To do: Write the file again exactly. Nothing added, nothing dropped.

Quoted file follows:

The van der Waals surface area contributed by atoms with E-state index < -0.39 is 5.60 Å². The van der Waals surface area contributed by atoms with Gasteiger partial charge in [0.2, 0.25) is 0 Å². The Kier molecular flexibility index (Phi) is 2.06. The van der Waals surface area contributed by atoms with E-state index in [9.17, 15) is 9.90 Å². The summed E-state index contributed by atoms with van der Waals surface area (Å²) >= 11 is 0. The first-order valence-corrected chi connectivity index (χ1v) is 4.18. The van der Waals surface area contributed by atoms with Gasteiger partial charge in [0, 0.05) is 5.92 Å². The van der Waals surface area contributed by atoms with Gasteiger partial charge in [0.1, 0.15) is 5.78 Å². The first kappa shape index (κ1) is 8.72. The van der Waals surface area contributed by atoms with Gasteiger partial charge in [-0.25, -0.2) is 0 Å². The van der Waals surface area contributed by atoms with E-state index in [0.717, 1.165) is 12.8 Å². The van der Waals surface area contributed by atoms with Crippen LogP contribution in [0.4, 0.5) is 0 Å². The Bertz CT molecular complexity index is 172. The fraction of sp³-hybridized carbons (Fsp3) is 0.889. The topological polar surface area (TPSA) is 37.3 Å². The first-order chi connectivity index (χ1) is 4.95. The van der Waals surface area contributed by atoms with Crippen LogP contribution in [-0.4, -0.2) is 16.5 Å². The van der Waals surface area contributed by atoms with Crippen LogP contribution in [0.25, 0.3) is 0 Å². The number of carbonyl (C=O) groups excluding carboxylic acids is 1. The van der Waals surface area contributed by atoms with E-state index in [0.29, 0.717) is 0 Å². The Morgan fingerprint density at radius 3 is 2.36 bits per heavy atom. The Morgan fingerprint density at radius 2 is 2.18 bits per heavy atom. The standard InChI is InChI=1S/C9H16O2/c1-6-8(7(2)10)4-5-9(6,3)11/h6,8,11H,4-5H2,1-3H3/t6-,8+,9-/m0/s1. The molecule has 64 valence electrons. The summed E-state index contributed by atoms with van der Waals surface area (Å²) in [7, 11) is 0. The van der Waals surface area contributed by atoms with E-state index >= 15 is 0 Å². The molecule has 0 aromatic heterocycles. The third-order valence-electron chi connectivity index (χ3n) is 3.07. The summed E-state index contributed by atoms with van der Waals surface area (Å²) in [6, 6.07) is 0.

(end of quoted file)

The van der Waals surface area contributed by atoms with E-state index < -0.39 is 5.60 Å². The van der Waals surface area contributed by atoms with Gasteiger partial charge in [0.2, 0.25) is 0 Å². The Kier molecular flexibility index (Phi) is 2.06. The van der Waals surface area contributed by atoms with E-state index in [9.17, 15) is 9.90 Å². The summed E-state index contributed by atoms with van der Waals surface area (Å²) >= 11 is 0. The first-order valence-corrected chi connectivity index (χ1v) is 4.18. The van der Waals surface area contributed by atoms with Gasteiger partial charge in [0, 0.05) is 5.92 Å². The van der Waals surface area contributed by atoms with Gasteiger partial charge in [0.1, 0.15) is 5.78 Å². The first kappa shape index (κ1) is 8.72. The van der Waals surface area contributed by atoms with Gasteiger partial charge in [-0.25, -0.2) is 0 Å². The van der Waals surface area contributed by atoms with E-state index in [0.717, 1.165) is 12.8 Å². The van der Waals surface area contributed by atoms with Crippen LogP contribution in [0.4, 0.5) is 0 Å². The Bertz CT molecular complexity index is 172. The fraction of sp³-hybridized carbons (Fsp3) is 0.889. The topological polar surface area (TPSA) is 37.3 Å². The first-order chi connectivity index (χ1) is 4.95. The van der Waals surface area contributed by atoms with Crippen LogP contribution in [-0.4, -0.2) is 16.5 Å². The van der Waals surface area contributed by atoms with Crippen LogP contribution in [0.25, 0.3) is 0 Å². The number of carbonyl (C=O) groups excluding carboxylic acids is 1. The van der Waals surface area contributed by atoms with E-state index in [0.29, 0.717) is 0 Å². The Morgan fingerprint density at radius 3 is 2.36 bits per heavy atom. The Morgan fingerprint density at radius 2 is 2.18 bits per heavy atom. The standard InChI is InChI=1S/C9H16O2/c1-6-8(7(2)10)4-5-9(6,3)11/h6,8,11H,4-5H2,1-3H3/t6-,8+,9-/m0/s1. The molecule has 64 valence electrons. The summed E-state index contributed by atoms with van der Waals surface area (Å²) in [7, 11) is 0. The van der Waals surface area contributed by atoms with E-state index >= 15 is 0 Å². The molecule has 0 aromatic heterocycles. The third-order valence-electron chi connectivity index (χ3n) is 3.07. The summed E-state index contributed by atoms with van der Waals surface area (Å²) in [6, 6.07) is 0.